savannah m on July 30, 2019:
I have two pet rabbits and no matter what I do I cant seem to stop them from eating the poop straight out of the cage (theres a small gap where poop gets lodged, they eat it where the tray pulls out and whatever gets kicked out) I have three dogs, all mixed breeds but all between 30 and 50 lbs and they've never had an issue, not to say that wild rabbits poop might have more cause for harm than domestic since I control their environment and have far less exposure to potential parasites
Jessica on July 08, 2019:
My mastiff, terrier mix eats rabbit poop. No matter how many times i tell him no, he does it anyway. He wont touch anything else i tell him not to, he just cant resist the pellets.
toby on March 26, 2019:
Our dog has a pancreatic deficiency and receives daily doses of panc-aid. She has been eating wild rabbit poo in our back yard, they have been in our yard all winter enjoying the mixture of seeds we feed the squirrels and birds. As a result we have huge amounts of rabbit poo, our dogs love it. As soon as the weather permits we will clean it up. Today our two dogs threw up and one dog who suffers from the pancreatic deficiency had what seemed to be a seizure. She recovered and then threw up rabbit poo. After a spell she behaved quite normally and later are her dinner happily. Weird!
Ninjamom71 on March 20, 2019:
My three year old lab eats rabbit (deer?) poop and pukes it up. Never on the hardwood floors, always on the carpet. Sigh.
Edna on March 09, 2019:
Penny is a Jack Russell mix and is now 10 years old. She has been finding rabbit turds in our yard since she was a pup. The first time it happened, she didn't want to get out of bed the next day and stayed under my bed. Later in the day she came around and was fine. The third time it happened I decided to take her to the Vet to see what was going on and after testing they couldn't find anything. This family of rabbits live under my shed so when Penny isn't feeling well this is usually the reason.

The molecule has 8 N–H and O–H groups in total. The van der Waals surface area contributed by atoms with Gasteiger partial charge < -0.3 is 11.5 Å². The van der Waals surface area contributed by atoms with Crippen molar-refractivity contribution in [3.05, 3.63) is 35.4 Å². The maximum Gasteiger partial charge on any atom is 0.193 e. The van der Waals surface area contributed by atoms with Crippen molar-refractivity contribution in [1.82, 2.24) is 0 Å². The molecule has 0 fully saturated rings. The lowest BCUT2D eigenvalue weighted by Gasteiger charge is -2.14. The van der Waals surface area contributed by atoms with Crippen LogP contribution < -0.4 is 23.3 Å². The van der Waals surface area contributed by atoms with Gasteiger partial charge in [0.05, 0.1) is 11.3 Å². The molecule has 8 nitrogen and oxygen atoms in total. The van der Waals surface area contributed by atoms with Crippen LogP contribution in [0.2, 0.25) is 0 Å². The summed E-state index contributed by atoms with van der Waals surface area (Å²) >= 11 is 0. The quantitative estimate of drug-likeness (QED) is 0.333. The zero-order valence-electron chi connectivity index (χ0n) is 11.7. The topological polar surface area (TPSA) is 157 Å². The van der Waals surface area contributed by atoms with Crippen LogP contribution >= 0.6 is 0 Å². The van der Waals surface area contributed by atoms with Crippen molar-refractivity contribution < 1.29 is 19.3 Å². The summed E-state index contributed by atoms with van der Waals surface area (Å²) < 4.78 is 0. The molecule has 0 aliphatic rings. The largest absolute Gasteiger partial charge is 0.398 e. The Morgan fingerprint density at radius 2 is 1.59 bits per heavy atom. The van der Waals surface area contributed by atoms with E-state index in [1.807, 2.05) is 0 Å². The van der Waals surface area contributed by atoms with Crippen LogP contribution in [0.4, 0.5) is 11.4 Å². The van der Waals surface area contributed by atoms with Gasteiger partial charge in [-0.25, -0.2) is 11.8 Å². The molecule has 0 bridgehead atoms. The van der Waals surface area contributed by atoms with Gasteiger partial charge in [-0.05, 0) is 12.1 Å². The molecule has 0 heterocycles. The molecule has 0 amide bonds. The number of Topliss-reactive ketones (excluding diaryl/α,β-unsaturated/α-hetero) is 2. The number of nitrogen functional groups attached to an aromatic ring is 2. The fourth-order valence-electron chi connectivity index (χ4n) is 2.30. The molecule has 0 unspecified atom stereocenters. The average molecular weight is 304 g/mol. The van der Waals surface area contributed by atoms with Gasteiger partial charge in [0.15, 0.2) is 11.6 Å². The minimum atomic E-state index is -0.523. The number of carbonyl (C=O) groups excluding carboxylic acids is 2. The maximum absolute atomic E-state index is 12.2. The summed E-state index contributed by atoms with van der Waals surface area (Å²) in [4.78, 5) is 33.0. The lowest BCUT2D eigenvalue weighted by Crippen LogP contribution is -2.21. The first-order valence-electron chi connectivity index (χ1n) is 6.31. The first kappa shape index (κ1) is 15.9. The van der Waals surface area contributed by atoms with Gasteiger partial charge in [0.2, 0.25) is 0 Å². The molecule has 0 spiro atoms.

Allen on February 03, 2019:
We have a lab/ shepard mix an she eats rabbit poop all the time, she has never gotten sick and her appetite has not changed .
Winston March on February 03, 2019:
We rescued our dog, Winston, in May of 2016. Part terrier and part chihuahua, he’s a little guy that always has his snoot to the ground, searching for interesting scents AND rabbit poop. The first time Winston became sick from consuming rabbit poop was August 2016. Diarrhea, vomiting, lethargy, and dehydration are the common symptoms. With a more serious case, your dog can be hospitalized for pancreatitis and Acute Hemorrhagic Diarrhea Syndrome (AHDS). The first time he became sick, we were not sure why. We were told to bring in a sample of his feces which was first tested to see if he was infected by parasites (hookworm, roundworm, whipworm) or other organisms such as coccidia. The test came back negative and our vet asked us to bring in another sample to utilize a different test. They introduce an antigen to test for giardia. He tested positive for that. We were told that rabbit poop harbors this organism. Rabbits are clearly not affected by this organism, but canines can be. Additionally, this organism and the sickness that can occur is zoonotic, it can be passed from animal to human and vice versa.